Metro, Politics

UPDATE: Fuller To Lift COVID-19 State of Emergency After Three Years

The City of Newton’s COVID-19 state of emergency will end on May 11, according to an announcement from Newton Mayor Ruthanne Fuller in her newsletter on Monday.

“This decision comes at a time of hope, recovery and progress in public health,” Fuller’s newsletter reads. “While COVID-19 continues to circulate, we now have many ways to manage the virus. This includes vaccines and boosters, treatments and therapies, testing and masking, and support for staying home when ill.”

Along with lifting the state of emergency, Fuller announced that the vaccine requirement for city employees is also expiring, effective immediately.

Fuller initially announced the state of emergency on March 17, 2020, during the onset of the COVID-19 pandemic.

The first Newton resident tested positive for COVID-19 on March 9, 2020, just a week prior to the announcement of the state of emergency.

The city experienced three spikes of the virus during the state of emergency—one in the initial months of the pandemic and two during the turn of the new year in 2021 and 2022, according to the city’s COVID-19 dashboard

Over time, the city lessened its COVID-19 restrictions, including lifting the indoor mask mandate for public spaces on Feb. 18, 2022. 

The Centers for Disease Control and Prevention categorized Newton as a low-risk area for COVID-19 in March 2022.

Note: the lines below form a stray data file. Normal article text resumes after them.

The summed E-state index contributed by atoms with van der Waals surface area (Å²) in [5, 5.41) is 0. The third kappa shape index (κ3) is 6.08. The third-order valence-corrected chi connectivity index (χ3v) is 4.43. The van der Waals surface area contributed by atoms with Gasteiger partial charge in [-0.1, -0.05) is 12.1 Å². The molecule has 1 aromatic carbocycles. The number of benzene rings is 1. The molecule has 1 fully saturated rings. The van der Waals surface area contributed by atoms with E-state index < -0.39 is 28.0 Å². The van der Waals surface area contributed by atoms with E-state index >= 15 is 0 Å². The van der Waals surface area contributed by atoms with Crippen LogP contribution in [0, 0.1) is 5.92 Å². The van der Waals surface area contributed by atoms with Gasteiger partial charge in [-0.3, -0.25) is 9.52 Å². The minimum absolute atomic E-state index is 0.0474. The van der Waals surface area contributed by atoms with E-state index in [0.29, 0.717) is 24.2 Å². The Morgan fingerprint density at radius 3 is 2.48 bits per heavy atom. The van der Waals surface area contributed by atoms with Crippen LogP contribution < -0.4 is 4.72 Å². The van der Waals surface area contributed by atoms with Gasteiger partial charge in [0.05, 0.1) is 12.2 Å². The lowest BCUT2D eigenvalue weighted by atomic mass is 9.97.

A gradual reduction of COVID-19 restrictions in the city and around the country track with the trends of the pandemic, according to Matthew Leibowitz, chief of infectious diseases at Newton-Wellesley Hospital.

“We are in a different phase of the pandemic now,” Leibowitz said. “Much of daily life has returned to normal interactions, including work, school, shopping, travel, dining, entertainment and personal interactions.”

He said that the lifting of the public health emergency is more impactful on practices within hospitals, but reflective of the public sentiment regarding COVID-19.

Major changes as a result of the decision to lift the public health emergency will be gaps in financial coverage for COVID-19 tests and vaccines by insurance payers, he said.

Uncertainty regarding future outbreaks of the virus remains a major issue in hospitals despite the emergence of vaccines, according to Leibowitz.

We are likely to continue to see ongoing transmission that may establish more of a seasonal pattern, but there is much uncertainty about this,” he said. “New variants that escape individual and population immunity may yet have further serious impacts, especially on more medically vulnerable people.”

Leibowitz said that there is still hope among medical professionals that vaccines will render the virus less dangerous, as long as people adhere to the most recent medical advice.

“Hopefully, at some time in the future, it will be a much more mild illness, similar to other ‘cold’ viruses,” Leibowitz said. “The development of new and more effective vaccines may have a major impact on the future of COVID, as long as people are willing to be immunized.”

Fuller’s newsletter expanded on Leibowitz’s hope, noting that lifting the state of emergency is a gesture that signals brighter days for the city.

As blossoms and daffodils emerge in the spring of 2023, I remember the dark shadow of the pandemic,” the newsletter reads. “I thank the employees of the City and Newton Public Schools for helping so many endure so much. I am grateful that we can now lift the Emergency Declaration.”

Update (4/16/2023, 3:03PM): This article was updated to include quotes from Leibowitz.

April 10, 2023